One of the most reported stories of the week is that Hillary Clinton used a private email server during her time as Secretary of State, a decision that prevented the National Archives from automatically preserving her emails. (In his rebuke, Lindsay Graham, who sits on the Senate Subcommittee for Privacy, Technology and the Law, proudly admitted that he has never sent an email.) Clinton and Graham might know something that Amy Pascal and others at Sony discovered the hard way—in cyberspace, everyone can hear you scream.
As the Sony Hack unfurled in 2014, I was struck by two issues that hit close to home: 1) As a former Sony employee, how much of my personal information had been dumped online? 2) More importantly, would this utterly convince media companies to never donate their archives (and especially correspondence) for public review?
As media scholars know all too well, access to contemporary memoranda, contracts, and other sensitive information is horrendously difficult to come by. Scanning special collections libraries around the country, one can find studio and network records, but nearly all of these materials predate 1970.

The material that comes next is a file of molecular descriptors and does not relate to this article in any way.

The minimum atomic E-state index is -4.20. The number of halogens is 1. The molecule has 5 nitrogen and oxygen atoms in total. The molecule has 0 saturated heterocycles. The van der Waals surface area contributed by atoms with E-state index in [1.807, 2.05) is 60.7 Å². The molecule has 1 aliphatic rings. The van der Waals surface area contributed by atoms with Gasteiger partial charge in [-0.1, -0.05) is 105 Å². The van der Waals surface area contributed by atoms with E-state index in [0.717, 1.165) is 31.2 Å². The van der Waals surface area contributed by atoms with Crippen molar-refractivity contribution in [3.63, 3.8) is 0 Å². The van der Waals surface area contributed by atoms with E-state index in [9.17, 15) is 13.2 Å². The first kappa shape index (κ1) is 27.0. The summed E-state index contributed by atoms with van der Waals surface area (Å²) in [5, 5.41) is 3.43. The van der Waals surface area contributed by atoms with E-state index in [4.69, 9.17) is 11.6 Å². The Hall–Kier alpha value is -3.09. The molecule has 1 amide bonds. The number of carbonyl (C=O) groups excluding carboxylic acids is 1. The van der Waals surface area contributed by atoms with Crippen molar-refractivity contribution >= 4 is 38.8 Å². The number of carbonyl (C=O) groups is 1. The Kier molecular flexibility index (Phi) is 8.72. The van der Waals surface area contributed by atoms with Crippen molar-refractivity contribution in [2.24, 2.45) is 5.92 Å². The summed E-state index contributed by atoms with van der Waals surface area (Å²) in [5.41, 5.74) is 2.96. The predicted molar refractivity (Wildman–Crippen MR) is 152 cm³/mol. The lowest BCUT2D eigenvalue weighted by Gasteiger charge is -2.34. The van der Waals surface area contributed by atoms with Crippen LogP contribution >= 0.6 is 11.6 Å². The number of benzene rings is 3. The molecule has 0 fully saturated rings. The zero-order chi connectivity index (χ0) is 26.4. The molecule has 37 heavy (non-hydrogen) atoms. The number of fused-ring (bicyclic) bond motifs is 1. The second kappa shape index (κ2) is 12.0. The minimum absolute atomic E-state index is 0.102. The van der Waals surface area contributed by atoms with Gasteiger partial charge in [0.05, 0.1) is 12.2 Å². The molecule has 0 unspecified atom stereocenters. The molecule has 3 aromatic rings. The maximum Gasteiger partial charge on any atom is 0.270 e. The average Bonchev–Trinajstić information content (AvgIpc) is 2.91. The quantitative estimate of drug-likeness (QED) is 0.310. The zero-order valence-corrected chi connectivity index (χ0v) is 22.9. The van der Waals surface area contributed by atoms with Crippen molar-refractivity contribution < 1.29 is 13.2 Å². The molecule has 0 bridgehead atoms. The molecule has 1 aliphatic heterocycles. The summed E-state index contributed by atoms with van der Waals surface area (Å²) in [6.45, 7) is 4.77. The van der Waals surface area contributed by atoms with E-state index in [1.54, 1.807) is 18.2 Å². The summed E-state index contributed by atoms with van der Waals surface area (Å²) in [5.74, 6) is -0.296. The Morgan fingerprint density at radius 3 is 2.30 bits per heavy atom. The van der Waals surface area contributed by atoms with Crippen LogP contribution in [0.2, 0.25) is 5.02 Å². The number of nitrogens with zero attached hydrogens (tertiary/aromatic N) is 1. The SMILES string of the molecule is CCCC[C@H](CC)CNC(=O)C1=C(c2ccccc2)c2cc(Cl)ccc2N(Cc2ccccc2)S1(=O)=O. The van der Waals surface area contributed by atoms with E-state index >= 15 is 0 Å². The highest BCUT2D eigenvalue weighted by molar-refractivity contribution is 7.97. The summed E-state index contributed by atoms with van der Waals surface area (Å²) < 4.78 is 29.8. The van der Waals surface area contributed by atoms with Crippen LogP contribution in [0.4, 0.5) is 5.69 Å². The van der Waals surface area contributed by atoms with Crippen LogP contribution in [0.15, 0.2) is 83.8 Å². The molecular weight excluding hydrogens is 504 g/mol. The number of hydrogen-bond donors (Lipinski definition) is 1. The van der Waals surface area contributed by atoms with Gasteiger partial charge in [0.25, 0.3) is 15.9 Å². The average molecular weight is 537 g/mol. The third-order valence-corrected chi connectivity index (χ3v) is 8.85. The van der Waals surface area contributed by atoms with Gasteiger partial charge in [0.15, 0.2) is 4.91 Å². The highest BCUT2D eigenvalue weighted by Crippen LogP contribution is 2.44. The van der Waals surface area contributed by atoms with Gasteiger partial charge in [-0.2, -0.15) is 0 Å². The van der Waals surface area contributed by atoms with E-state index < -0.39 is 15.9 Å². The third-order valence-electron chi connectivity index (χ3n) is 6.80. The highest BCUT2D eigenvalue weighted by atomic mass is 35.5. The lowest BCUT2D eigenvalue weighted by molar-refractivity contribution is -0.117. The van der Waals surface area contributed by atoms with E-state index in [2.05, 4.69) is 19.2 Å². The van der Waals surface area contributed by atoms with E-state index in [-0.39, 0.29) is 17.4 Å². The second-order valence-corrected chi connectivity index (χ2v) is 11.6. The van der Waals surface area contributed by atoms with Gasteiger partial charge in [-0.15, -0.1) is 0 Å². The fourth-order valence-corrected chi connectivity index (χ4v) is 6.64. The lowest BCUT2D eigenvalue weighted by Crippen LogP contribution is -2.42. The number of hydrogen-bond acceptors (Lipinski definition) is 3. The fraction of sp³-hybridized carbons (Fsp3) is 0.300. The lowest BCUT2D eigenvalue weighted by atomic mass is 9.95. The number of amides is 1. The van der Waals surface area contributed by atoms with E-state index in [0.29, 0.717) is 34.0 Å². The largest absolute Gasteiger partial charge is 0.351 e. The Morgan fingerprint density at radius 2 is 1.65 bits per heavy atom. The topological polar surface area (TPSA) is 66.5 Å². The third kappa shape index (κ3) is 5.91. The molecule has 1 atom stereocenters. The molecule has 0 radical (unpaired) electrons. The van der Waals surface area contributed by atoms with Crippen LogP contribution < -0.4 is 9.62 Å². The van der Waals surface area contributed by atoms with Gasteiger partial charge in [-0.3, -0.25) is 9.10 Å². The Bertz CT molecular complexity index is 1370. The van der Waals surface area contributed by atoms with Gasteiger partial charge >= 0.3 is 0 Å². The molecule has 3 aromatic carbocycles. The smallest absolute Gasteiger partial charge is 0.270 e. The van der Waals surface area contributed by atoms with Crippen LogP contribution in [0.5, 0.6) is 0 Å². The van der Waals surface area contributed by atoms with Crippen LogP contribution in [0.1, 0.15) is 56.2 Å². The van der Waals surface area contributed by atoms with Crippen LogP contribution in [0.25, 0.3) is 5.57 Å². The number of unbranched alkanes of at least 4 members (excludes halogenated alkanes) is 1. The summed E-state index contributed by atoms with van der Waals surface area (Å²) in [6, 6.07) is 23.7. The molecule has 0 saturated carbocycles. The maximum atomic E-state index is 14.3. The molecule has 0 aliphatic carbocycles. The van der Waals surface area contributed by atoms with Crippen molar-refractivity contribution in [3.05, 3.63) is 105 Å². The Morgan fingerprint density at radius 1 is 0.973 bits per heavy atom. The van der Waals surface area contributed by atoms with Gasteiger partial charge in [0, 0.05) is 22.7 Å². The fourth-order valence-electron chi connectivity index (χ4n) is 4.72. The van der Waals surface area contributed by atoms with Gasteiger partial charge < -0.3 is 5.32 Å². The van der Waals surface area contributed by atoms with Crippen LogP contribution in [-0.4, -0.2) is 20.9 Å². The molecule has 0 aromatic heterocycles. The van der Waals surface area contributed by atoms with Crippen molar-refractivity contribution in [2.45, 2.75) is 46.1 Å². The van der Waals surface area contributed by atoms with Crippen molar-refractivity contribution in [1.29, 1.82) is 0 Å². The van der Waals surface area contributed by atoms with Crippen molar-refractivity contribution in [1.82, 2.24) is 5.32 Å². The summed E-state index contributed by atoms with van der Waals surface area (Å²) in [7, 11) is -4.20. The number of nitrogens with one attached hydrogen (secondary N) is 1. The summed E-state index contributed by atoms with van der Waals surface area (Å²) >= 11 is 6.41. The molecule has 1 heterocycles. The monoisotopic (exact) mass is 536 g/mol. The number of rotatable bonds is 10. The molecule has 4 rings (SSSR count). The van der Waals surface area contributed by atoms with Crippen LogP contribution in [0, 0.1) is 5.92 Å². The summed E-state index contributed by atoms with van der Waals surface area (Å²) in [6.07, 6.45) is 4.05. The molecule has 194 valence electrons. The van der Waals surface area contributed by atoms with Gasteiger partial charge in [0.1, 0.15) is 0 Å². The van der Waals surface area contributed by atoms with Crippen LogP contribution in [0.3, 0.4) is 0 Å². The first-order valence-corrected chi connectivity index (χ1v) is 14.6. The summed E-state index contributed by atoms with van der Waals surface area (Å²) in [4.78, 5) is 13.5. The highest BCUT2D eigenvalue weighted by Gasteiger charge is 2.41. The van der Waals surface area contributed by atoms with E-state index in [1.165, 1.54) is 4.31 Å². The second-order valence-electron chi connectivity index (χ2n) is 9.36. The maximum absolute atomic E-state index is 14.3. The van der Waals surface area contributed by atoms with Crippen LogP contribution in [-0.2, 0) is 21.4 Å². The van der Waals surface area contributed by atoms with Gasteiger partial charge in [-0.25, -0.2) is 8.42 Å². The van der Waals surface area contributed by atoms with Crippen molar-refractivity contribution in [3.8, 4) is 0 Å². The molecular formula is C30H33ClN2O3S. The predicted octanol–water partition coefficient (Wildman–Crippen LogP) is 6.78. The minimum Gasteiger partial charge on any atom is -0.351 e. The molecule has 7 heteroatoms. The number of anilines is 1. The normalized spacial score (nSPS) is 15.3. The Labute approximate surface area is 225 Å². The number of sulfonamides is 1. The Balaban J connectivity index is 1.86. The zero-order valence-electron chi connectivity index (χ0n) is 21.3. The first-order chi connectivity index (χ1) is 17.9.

Conglomeration has continued to cannibalize smaller companies and their archives and has hidden large chunks of media history behind the moat of attorneys and corporate communications. Providing scholars with privileged access to company records is not an industry priority or proclivity. And, to be honest, why would it be? Meanwhile, the revelations that were exposed during the Sony Hack will only make the digital and physical walls around this material that much higher.
Still, there is one possible reason media companies might want to partner with libraries and archives. Part of the feeding frenzy that took place came from the lack of access to this information and Hollywood’s notorious secrecy over budgets, salaries, and internal and external deals and decision-making.
Perhaps to lessen the impact of future leaks, what if media companies began partnering with libraries and archives to allow scholars (and journalists) access to “de-classified” materials just as some government agencies do by releasing vetted records through the National Archives and Records Administration? By doing so, media companies would be able to contribute to the scholarship that encourages interest in their current and back catalogs while protecting themselves through an extensive legal review of all “de-classified” documents released to archives. With some information already publicly available, illegal data dumps might be far less newsworthy.